NZ’s 2017 Election, A Postmortem Conversation

Over the weekend New Zealand held its election. Although with that said there was a record turnout of early voters who voted before election day. Labour got a shot in the arm a month or so out from the election when Jacinda Ardern got made the leader of the party. This resulted in “Jacinda-mania” an illness which spread like wildfire throughout social media, creating some pretty amped up echo-chambers. While she is Labour’s best chance, a lack of time to prepare new policies that could have swayed National stalwarts and blunders over tax late into the election took the shine off somewhat.

National came out with 58 seats, Labour with a handy 45, NZ First up 3 sitting on 9, Greens halved down to 7, and ACT with just 1 as usual. Greens will be siding with Labour, but this won’t be enough to give them a majority. This leaves NZ First’s Winston Peters in the Kingmaker position to decide who gets to win the game of thrones.

I spoke to Kristof Haines about his thoughts about how it all turned out, and who Winston might pick.

Any big surprises for you over the election?

Honestly, it played out very much as I expected. I thought Labour might get a little more, but not more than National.

Yeah, it ran the course you were predicting pretty closely. It’s what anyone who wasn’t caught in the hype should have been expecting. My only big surprise was the Maori party turning to dust. But In hindsight, they were nonexistent during the narrative leading up to the election.

Very good point. I wasn’t expecting that either, but then I was hardly thinking about them. Which is telling. They’ve always relied heavily on electorates, and they lost their strongest contender. This was not an election friendly to small parties.

You’re right! Greens got cut in half, and all the other minor parties disappeared. The Maori party really should have been playing up the water thing.

Water was a crowded arena with Labour and Greens making a fuss about it.

True! So who’s your money on Winston going with? National is the safe choice that a majority of his voters would be fine with.

It’s really hard to say. The main reason for going with Labour would be the very real danger of propping up a fourth term government. Getting a fifth term is near impossible, and the coalition partner is almost always blamed for any failures of a government this old. NZers get antsy when there’s been no change for this period of time.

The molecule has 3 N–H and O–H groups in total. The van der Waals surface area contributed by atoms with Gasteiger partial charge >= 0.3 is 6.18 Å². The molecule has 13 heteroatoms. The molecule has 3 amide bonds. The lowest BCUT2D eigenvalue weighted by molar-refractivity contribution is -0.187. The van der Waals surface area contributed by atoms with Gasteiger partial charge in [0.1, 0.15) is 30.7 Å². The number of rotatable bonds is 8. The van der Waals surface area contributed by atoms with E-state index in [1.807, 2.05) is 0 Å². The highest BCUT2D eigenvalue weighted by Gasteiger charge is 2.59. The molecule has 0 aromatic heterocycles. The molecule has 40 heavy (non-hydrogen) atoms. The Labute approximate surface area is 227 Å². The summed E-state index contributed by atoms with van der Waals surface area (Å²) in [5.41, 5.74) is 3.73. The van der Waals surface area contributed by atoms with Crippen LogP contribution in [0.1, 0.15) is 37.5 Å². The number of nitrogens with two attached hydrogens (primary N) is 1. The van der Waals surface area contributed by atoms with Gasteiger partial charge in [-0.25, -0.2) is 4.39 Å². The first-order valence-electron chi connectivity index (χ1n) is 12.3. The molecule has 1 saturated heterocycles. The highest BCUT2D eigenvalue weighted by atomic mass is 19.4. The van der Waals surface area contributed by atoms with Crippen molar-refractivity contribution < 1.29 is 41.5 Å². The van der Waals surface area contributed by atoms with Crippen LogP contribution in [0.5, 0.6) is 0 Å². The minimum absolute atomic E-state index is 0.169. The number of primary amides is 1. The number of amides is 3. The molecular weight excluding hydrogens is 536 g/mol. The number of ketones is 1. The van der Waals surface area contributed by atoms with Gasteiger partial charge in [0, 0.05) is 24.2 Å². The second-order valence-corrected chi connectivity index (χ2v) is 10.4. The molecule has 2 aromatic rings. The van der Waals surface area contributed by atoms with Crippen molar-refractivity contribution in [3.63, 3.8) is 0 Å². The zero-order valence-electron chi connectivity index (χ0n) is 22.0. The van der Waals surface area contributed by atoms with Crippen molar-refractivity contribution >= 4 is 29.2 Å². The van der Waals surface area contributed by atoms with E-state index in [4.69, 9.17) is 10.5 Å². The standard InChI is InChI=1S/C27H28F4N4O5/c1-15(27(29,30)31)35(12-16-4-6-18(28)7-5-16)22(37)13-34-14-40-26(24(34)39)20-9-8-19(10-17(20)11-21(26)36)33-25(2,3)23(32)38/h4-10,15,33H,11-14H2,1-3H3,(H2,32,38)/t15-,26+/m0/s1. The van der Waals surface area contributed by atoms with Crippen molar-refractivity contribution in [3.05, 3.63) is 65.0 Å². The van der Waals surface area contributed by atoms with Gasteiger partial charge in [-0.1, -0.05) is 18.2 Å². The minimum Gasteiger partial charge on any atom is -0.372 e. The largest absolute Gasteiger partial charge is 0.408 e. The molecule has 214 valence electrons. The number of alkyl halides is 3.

He could also squeeze a lot out of Labour if he tried. Although it’s a crowded party, Greens would be sort of an annoying bedfellow when it comes to hashing out negotiations.

It would be annoying, but maybe worth it.

National is throwing away ACT for the complications they might cause with NZ First.

Yeah, ACT is utterly fucked. I doubt they’ll have a dirty deal with National next election. Which means they’ll disappear.

My favourite fantasy at the moment is the Greens making a sudden break for it and doing a deal with National, cutting Winny out, and possibly getting a couple of their bills out there before they go down in a blaze of glory in the next election.

Hahaha that would be entertaining for sure.

Will Labour be smart enough to hold onto Jacinda till the next election?

I’d say so. They’re not going to axe her after she brought them up out of the doldrums and made them relevant again.

I hope so, for their sake. She’s the best chance they have.

She is. Hopefully that’s blindingly obvious enough for them to recognise. I’m glad that girl-wonder Swarbrick squeaked in. She could be Prime Minister one day.

The movie script of her life is writing itself pretty well so far for sure!

Her relentless rationality really appeals to me.

The media have already asked her whether she’ll be contesting the greens vacant leadership position. Of course her answer was a well thought out “no, I need to find the toilets in the beehive first.”

It’s an attractive idea, but she’s far too new.

While we’re discussing happy endings, Bill English must be pretty happy with only losing 1 seat.

Yeah, I’d say that would be a relief after a campaign that didn’t go according to plan at all. Their “Labour wants to tax the shit out of you” narrative really paid off.

It really did! I get the feeling this would have felt like quite a personal victory for him. He was painted as a bit of a loser himself, constantly haunted by his past failures.

Well, he hasn’t won yet. He may still be the guy who dropped the John Key ball.

You’re more optimistic than the rest of the left bloc, and that’s not something you usually excel at. Ha ha

I just think it’s still up in the air. There are legitimate reasons for Peters to go either way.

About the Author

Izak Flash
Entertainment writer and illustrator. He holds the conch, so he gets to speak. Send him abuse on twitter at @Izak_Flash